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Structural modelling > Etabs > Shear wall and moment resistance frames > correct Practise

Structural modelling > Etabs > Shear wall and moment resistance frames > correct Practise

Structural modelling > Etabs > Shear wall and moment resistance frames > correct Practise

(OP)
I am currently modeling a structure in Etabs, and it includes shear walls. I have encountered a problem where the beams that are not embedded in the shear walls are failing in shear, with an error code of O/S # 45. To address this issue, I have already reduced the torsional modification factor to 0.1. It is worth noting that only specific beams connected to the shear walls are experiencing shear failure, while the rest of the beams are behaving normally.
please see attached image for better understanding eatly appreciate any tips or solutions to overcome this problem.

RE: Structural modelling > Etabs > Shear wall and moment resistance frames > correct Practise

1) In my experience, most designers would use approach {i}, quite often assuming the beams to be pinned for both shear and torsion at the shear walls.

2) As with all thing modelling, you want your model to be as accurate a reflection of reality as possible. So applying some engineering judgment is inevitable.

3) I suspect that your shear and torsion failures are a result of the beams acting as outriggers for the shear wall. Depending on the proportions involved and the detailing of the connections, that may well not be a reasonable thing to be attempting to design the beams for.

RE: Structural modelling > Etabs > Shear wall and moment resistance frames > correct Practise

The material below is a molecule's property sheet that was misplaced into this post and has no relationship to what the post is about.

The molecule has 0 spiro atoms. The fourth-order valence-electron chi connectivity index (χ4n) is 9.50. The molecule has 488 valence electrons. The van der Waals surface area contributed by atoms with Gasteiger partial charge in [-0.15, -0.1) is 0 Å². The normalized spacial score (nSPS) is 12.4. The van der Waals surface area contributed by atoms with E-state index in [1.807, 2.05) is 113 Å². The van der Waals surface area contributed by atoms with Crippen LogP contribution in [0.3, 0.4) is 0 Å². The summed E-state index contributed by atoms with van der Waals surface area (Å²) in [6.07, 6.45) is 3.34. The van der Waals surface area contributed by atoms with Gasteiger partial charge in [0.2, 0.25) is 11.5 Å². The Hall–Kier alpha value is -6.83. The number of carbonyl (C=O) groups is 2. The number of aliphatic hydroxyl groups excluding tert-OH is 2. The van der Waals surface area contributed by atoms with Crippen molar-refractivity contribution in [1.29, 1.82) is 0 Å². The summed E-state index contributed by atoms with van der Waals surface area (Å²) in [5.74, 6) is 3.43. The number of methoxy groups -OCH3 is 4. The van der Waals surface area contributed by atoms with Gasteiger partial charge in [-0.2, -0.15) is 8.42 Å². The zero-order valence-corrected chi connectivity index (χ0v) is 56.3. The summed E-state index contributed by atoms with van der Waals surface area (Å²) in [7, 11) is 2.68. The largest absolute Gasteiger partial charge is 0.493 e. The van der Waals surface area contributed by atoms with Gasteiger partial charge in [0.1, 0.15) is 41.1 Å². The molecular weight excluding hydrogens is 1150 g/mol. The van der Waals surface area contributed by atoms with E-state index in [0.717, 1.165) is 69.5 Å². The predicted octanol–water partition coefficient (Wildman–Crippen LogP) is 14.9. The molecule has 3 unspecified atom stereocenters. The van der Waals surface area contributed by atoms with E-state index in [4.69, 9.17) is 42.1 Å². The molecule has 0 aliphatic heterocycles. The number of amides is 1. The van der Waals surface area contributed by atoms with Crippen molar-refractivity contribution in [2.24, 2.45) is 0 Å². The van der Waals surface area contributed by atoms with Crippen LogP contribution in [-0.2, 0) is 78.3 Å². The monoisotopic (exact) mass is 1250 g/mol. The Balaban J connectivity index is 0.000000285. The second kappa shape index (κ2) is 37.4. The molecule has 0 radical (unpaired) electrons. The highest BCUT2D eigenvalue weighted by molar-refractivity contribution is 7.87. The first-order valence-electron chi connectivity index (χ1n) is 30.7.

I am curious for what Loading are you getting the failures, and what does the SFD and BMD of the beam/beams look like for both cases.

RE: Structural modelling > Etabs > Shear wall and moment resistance frames > correct Practise

I'm reaching a bit hear but I would guess:

E-W building shear = beam shear failures.

N-S building shear = beam torsion failures.

That, based on the assumption of the core walls dragging rigidly connected beams along for the ride.

RE: Structural modelling > Etabs > Shear wall and moment resistance frames > correct Practise

I recently ran into a similar problem where we had short/deep beams over openings in a special masonry shear wall. They act like coupling beams, and the masonry code directs you to treat them like piers turned on their side. The required shear strength is based on the moment capacity and was impossible to achieve. This feels somewhat similar to me but instead of coupling moments at the top of walls its like you said KootK they want to act as outriggers reducing overturning on the wall.

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